Though the terms of the regulations finally promulgated are different than the regulations originally proposed, we do not believe that PennDOT violated the notice provisions of the Commonwealth Documents Law. Further notice was not required because the final regulations did not enlarge the "original purpose" of the proposed regulations. The record shows that the regulations were properly submitted to, reviewed and approved by the Independent Regulatory Review Commission (Commission). Thus, we believe that the Review Act was not violated. Finally, appellants have not shown that PennDOT abused its discretion or exceeded its authority in promulgating the regulations. The order of Commonwealth Court is affirmed.
Appellants are private common carriers and have been granted certificates of public convenience by the Public Utility Commission (PUC). They operate in Philadelphia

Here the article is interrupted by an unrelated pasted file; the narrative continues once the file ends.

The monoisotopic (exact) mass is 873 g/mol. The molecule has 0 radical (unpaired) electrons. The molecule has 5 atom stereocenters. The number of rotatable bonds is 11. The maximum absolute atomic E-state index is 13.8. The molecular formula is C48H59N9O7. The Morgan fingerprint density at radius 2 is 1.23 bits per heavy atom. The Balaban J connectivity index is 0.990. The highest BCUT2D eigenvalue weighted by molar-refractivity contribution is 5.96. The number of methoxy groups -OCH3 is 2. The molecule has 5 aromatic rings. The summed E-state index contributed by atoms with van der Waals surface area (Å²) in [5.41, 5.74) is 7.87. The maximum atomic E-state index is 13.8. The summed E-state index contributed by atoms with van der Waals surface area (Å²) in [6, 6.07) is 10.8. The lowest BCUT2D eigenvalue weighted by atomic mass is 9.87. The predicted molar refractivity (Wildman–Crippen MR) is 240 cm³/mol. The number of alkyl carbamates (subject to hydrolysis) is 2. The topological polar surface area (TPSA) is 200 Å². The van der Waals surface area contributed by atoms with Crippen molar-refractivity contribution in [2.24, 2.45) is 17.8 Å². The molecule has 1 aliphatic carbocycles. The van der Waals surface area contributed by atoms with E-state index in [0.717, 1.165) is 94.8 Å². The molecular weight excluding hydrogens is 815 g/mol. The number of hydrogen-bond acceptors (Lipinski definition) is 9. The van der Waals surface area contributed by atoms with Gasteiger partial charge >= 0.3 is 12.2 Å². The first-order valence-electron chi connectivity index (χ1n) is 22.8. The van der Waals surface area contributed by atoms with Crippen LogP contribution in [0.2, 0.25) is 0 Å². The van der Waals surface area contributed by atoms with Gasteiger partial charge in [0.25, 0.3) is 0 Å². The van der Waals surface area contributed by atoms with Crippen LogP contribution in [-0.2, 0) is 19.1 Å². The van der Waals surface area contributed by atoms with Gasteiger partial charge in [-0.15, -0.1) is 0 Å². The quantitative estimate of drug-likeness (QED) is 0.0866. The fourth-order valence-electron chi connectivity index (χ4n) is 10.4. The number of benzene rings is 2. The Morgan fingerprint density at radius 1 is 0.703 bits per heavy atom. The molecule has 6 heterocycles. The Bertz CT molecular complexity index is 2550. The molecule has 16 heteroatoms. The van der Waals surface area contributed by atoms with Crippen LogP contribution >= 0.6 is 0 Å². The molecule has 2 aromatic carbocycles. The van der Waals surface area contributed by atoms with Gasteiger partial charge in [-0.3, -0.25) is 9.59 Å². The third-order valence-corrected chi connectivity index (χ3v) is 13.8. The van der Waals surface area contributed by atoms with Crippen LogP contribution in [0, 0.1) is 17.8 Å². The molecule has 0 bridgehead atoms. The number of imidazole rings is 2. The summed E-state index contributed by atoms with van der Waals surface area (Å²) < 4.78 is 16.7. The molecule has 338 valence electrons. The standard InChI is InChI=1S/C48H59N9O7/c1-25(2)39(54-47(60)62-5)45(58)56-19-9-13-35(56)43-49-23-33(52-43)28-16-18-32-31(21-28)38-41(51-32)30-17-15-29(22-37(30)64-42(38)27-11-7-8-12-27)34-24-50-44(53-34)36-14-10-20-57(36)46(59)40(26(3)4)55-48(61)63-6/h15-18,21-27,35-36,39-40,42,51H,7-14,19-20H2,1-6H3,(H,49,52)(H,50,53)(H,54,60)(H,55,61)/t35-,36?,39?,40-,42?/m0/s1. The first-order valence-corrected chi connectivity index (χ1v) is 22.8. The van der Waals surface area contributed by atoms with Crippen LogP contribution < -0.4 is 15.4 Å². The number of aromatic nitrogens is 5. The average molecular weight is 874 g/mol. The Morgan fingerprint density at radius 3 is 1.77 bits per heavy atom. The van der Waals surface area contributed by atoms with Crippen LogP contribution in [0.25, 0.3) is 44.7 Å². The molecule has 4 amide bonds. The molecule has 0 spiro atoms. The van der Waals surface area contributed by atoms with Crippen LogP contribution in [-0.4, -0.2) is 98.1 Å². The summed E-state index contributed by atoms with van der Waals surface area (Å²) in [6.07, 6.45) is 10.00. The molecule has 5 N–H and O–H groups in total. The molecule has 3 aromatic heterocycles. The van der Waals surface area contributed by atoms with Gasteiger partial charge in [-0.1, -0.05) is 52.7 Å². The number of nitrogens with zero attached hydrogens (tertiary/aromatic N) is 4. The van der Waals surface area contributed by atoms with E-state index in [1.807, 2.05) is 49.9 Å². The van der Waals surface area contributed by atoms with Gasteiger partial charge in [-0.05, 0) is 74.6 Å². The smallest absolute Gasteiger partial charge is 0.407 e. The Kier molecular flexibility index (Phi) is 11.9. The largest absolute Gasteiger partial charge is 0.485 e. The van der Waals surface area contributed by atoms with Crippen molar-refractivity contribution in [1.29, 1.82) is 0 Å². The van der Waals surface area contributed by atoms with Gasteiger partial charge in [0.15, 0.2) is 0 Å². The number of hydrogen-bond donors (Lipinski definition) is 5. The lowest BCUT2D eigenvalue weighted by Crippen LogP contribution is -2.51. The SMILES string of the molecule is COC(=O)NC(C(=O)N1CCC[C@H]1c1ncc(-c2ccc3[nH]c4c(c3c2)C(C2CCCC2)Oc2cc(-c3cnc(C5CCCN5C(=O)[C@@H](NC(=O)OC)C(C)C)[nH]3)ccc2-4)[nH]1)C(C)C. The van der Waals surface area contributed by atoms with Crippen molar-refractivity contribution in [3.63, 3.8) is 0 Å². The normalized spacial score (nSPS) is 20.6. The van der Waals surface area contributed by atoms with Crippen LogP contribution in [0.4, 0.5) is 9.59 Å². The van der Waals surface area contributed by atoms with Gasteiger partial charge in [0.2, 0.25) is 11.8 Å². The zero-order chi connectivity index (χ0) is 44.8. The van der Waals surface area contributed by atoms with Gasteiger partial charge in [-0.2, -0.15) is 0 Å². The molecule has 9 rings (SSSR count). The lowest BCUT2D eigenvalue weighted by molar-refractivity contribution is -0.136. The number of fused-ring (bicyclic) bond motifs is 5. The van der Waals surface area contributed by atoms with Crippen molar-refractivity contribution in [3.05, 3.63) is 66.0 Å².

and surrounding counties. They contracted to provide "shared ride"*fn2 transportation to senior citizens under section 203(5)(iii) of the Transportation Law, supra, 55 P.S. § 600.203(5)(iii).*fn3 The participating carriers' expenses are subsidized from lottery funds. Id. at § 203(5), 55 P.S. § 600.203(5). PennDOT is statutorily empowered to administer the program. Id. at § 203(5)(v), 55 P.S. § 600.203(5)(v). Prior to the regulations, PennDOT compensated the carriers at a rate of 90% of their PUC approved tariff, and there was no ceiling on this reimbursement. 15 Pa. Bull. 3944-45 (1985). In April, 1985, PennDOT sent letters to appellants and other carriers participating in the "shared ride" program. The letter informed them that they would have to reduce fares by 20% to continue participating in the program. It directed the carriers to execute amendments to their existing agreements to that effect. Appellants filed a Petition for Review in Commonwealth Court. The court entered a temporary restraining order in May, 1985. In July, 1985, PennDOT submitted new contracts for the upcoming year to appellants and other participating carriers. In an amended Petition for Review, appellants complained that the agreements relied on new regulations as to which PennDOT had bypassed the statutory procedures for promulgating regulations. The parties agreed that the contracts would be administered consistent with prior practice until new regulations were finally promulgated.